He asked us to repeat the word quite a number of times while he listened in fascination. In the end, he struggled to pronounce it and walked away.

On the streets, my friends made good fun of some of the words we used, such as ‘sidudu’, which means pap.

The only time we heard other people speak siNdebele was at family gatherings or if we visited our kin in Limpopo, which was then northern Transvaal.

In those days, hearing someone speak or sing in the language on radio was just a dream. I don’t even think it was something we imagined was possible.

So, it was with absolute disbelief when one day, back in 2000, while driving in Johannesburg, I heard Jonas Gwangwa use an siNdebele phrase in his album A Temporary Inconvenience.

Gwangwa is of Ndebele origin, but, for some reason, I had not expected him to sing in siNdebele. After all, he is an internationally decorated and respected musical genius who lived in the US and Europe for many years.

So, when I heard him remark “liNdebele la sumela mala li yafa” in his song Shebeen Queen, I had to pinch myself. It felt unbelievable.

Gwangwa continued this trend in his 2001 album Sounds From Exile, in which he opens with the song Afrika Lefatshe La Badimo, which is sung in Sepedi, with a popular siNdebele medley.

In his 2008 album Kukude, he sings an entire siNdebele folk song, Letuba lami (My pigeon), in the language.

That a man of Gwangwa’s stature finds it important to sing in his mother tongue – a minority language not known to many and not even recognised by government – underlines the importance of language and its connection to identity and self-respect.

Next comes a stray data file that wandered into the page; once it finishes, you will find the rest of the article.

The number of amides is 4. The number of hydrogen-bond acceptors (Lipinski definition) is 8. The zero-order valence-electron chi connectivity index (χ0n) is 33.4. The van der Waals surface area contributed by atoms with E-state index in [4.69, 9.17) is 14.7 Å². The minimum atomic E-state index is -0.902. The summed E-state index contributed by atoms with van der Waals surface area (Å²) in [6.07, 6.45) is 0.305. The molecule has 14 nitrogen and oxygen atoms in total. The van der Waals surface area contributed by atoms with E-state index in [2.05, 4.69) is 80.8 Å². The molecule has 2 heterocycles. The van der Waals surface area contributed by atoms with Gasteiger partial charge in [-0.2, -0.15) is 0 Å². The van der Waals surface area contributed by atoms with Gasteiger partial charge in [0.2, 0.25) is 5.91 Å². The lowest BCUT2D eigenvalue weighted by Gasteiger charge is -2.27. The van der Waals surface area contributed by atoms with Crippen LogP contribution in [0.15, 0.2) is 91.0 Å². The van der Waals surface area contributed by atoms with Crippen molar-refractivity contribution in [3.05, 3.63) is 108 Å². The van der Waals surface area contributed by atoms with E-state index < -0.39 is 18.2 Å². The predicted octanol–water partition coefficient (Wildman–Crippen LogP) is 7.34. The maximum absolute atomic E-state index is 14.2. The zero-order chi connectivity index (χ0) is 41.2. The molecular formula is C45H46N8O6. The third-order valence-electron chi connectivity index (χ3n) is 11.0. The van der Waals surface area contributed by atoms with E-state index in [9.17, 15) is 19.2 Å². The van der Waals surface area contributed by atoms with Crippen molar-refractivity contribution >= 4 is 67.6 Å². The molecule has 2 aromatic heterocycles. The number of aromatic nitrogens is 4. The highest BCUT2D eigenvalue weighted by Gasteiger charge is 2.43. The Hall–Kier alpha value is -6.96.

The thought of a language becoming extinct is just too tragic, and its implications go way beyond the mere loss of the spoken word.

But with giants such as Gwangwa showing the way, it is unlikely siNdebele will end up on Unesco’s dreaded endangered list.

Elsewhere, Dr Plaatjie Mahlobogoane is compiling a Northern Ndebele dictionary, which is available online, and community radio stations in parts of Limpopo are broadcasting in the language daily.

All this is a sign that a language doesn’t need to be recognised by any institution, including government, for it to be spoken and preserved.

It is the people themselves who are primarily responsible for ensuring that their language does not disappear.

On the streets of the bustling bushveld town of Mokopane (Mughombane) people converse openly in the language. One bank even has a notice in siNdebele on its glass door.

It reads “tiawara te gu bhanka [banking hours]”.

By continuing to speak their language, the people of Mokopane have made businesses acknowledge their tongue and communicate with them in it.

Perhaps the best lesson on the importance of one’s mother tongue is carried in a statement made by renowned African scholar and author Ngugi wa Thiong’o during his lecture titled Secure the Base, Decolonise the Mind at Wits University earlier this year.

He said: “If you know all the languages of the world but not your mother tongue, that is enslavement. Knowing your mother tongue and all other languages too is empowerment.” – Mukurukuru Media


Do you want to preserve indigenous languages? Do you and your family encourage the use of yours at home?

SMS us on 35697 using the keywords MOTHER TONGUE and tell us what you think. Please include your name and province. SMSes cost R1.50

Read more on:    unesco  |  language  |  heritage day

Inside News24

Traffic Alerts
There are new stories on the homepage. Click here to see them.


Create Profile

Creating your profile will enable you to submit photos and stories to get published on News24.

Please provide a username for your profile page:

This username must be unique, cannot be edited and will be used in the URL to your profile page across the entire network.